20 best: Funk 7″s ever made

By , Mar 17 2009

Words: Gerald The Jazzman

Of all places, it was the John Peel Radio 1 show back in the mid-‘80s where I heard my first proper funk 45. The rare groove scene in London was blossoming and Peel chose to play Alvin Cash’s ‘Keep on Dancing’ amongst the usual selection of Napalm Death, Suicidal Tendencies and (inevitably) The Fall. “How refreshing”, I thought, and my journey into the music of black America began.

In those days funk 45s were viewed almost like novelty records, the odd one sneaking into the DJ record box amongst the more standard fare of LPs and twelve-inches. I remember thinking to myself, “why buy a single 45 for £8, when I can have a whole LP for £8?”

Throughout the ‘70s and ‘80s the Northern Soul dealerships imported American soul 45s en masse. Funk 45s by the likes of Lee Fields, African Music Machine and Eddie Bo etc were hidden among them. Most of these 45s found their way into the collections of the mostly southern-based rare groove collectors and DJs via dealers such as Soul Bowl, Des Parkes, Des Toussaint, Gary Dennis and ‘Pop Beat’ Bernie. Funk 45 collectors as such didn’t really exist – there wasn’t really much of a selection to choose from, there was no network of funk collectors, and too few people cared about them for dealers to seek out new titles.

Then in 1994, DJs Keb Darge and Snowboy started the long-running club night Deep Funk. The club was unique in the fact that it was the only club in the world that exclusively played funk 45s. The collectors soon flocked to the spot where they would find that they were not alone in their love of this music. Knowledge began to be shared, and the heightened interest in the music meant many new discoveries were made. Money is a great motivator, and as the prices began to rise, so more rare records were uncovered. The records in this list are funk 45s (mostly from the period 1969-1971) that have garnered a healthy respect amongst funk DJs and collectors in this time. Out of the millions of 45s out there, here are 20 of the very best.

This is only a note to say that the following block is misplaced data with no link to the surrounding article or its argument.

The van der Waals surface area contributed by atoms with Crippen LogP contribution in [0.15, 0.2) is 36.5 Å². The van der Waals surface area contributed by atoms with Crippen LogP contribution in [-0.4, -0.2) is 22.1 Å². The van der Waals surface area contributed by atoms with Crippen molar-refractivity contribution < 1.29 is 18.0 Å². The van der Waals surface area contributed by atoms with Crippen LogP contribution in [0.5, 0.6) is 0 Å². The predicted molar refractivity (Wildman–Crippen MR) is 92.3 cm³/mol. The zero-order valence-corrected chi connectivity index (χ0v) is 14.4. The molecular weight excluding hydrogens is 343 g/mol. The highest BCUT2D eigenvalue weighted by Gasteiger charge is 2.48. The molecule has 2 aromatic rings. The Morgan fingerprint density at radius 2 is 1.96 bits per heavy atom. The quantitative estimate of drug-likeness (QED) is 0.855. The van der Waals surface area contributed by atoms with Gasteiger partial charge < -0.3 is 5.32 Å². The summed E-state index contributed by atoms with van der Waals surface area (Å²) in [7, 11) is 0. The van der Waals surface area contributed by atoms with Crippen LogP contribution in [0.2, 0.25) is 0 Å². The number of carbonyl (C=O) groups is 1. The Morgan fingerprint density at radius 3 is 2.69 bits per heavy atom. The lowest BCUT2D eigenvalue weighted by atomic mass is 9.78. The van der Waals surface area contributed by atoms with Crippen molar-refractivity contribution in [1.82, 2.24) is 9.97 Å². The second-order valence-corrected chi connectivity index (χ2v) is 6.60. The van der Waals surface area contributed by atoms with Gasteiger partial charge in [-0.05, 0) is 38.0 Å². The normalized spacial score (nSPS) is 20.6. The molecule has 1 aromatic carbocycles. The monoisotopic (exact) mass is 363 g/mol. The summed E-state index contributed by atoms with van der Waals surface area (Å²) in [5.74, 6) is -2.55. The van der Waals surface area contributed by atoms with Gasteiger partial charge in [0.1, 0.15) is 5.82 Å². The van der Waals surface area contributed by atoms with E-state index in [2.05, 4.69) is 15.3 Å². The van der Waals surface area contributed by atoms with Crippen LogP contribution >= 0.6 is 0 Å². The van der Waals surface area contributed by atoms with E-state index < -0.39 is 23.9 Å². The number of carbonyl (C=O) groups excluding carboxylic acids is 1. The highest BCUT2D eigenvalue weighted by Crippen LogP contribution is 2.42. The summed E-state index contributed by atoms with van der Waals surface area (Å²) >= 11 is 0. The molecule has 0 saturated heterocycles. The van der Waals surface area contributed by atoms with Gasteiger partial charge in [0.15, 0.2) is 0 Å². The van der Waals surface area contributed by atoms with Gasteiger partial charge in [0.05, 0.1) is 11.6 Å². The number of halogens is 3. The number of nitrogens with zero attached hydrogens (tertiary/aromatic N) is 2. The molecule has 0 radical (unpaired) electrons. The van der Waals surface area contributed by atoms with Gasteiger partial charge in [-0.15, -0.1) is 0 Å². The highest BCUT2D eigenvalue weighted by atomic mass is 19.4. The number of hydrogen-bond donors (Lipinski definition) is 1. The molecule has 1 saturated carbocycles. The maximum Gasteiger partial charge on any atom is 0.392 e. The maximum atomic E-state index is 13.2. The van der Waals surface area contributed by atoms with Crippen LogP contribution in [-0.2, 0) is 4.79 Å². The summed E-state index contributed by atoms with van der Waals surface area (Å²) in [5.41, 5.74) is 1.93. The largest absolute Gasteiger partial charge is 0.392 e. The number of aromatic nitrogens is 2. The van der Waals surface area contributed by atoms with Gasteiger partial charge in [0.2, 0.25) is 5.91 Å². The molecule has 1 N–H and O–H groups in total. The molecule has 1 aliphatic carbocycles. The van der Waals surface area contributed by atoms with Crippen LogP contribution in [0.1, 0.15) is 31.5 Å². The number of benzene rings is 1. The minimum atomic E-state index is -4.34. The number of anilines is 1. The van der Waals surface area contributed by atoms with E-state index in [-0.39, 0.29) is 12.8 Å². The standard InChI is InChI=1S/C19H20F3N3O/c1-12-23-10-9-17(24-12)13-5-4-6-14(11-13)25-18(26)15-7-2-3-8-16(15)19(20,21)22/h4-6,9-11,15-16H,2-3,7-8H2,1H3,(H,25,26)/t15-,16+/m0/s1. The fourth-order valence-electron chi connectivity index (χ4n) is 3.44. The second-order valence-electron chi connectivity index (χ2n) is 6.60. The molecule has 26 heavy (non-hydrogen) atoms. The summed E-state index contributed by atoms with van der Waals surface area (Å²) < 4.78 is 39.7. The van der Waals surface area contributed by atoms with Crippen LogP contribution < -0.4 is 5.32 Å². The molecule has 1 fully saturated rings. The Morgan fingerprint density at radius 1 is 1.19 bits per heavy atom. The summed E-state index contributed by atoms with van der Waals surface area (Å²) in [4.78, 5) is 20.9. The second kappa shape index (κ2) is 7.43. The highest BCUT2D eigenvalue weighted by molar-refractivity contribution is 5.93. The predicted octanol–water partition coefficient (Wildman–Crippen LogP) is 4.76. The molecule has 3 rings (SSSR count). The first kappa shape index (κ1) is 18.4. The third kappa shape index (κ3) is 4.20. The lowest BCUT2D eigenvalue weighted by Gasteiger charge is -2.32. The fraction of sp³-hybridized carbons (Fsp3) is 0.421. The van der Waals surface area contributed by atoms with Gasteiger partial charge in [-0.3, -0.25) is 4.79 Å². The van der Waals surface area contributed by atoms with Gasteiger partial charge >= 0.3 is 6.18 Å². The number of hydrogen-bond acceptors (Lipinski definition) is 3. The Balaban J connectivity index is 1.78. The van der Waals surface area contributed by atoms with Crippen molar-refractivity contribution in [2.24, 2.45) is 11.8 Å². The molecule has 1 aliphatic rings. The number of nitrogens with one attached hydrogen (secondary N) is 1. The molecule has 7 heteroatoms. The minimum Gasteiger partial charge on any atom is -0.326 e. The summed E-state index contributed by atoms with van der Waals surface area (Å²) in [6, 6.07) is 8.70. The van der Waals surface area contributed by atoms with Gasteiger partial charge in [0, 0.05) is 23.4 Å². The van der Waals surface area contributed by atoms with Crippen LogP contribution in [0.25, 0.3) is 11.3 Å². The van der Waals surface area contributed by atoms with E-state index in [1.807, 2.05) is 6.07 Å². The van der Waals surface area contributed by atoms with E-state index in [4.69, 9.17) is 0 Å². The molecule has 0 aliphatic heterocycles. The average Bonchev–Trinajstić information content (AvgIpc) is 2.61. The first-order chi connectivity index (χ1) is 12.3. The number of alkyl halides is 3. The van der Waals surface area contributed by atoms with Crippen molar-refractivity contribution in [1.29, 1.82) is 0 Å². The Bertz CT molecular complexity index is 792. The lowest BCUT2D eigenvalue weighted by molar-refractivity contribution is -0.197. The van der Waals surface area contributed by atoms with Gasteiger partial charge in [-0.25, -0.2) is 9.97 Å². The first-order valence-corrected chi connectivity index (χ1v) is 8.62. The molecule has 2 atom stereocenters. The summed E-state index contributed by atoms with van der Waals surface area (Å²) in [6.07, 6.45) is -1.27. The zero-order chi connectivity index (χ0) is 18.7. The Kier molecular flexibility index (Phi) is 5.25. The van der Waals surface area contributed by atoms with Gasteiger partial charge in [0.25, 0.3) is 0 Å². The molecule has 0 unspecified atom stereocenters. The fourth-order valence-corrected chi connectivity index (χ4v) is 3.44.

jazzmanrecords.co.uk

01: ARTHUR MONDAY

‘WHAT GOES AROUND COMES AROUND’

(STAGE MUSIC)

Officially the most expensive rare funk 45 on earth, recently fetching a whopping $4293 at auction. A huge price doesn’t always mean it’s a huge tune, but in this case it is.

02: CARLEEN & GROOVERS

‘CAN WE RAP’

(CJB)

This one is easy to describe. It’s one of the heaviest, hardest, rarest and best funk 45s ever made, simple as that.

03: HIGHLIGHTERS

‘THE FUNKY 16 CORNERS’

(DIAMOND RECORDS)

An absolute monster and utterly brilliant. Everything you could want from a funk 45.

04:  EBONY RHYTHM BAND

‘SOUL HEART TRANSPLANT’

(LAMP RECORDS) 

The best funk drums ever recorded on this ultra-rare 45? Legend has it that the producer destroyed 99% of the copies rather than hand them over to the local mob.

05: THE CHEFS

‘MR MACHINE PTS I & II’

(PRO-GRESS RECORDS)

An amazing piece of music, something you can listen to over and over again and never tire of. The spaced-out guitar effects on Part II kill me every time!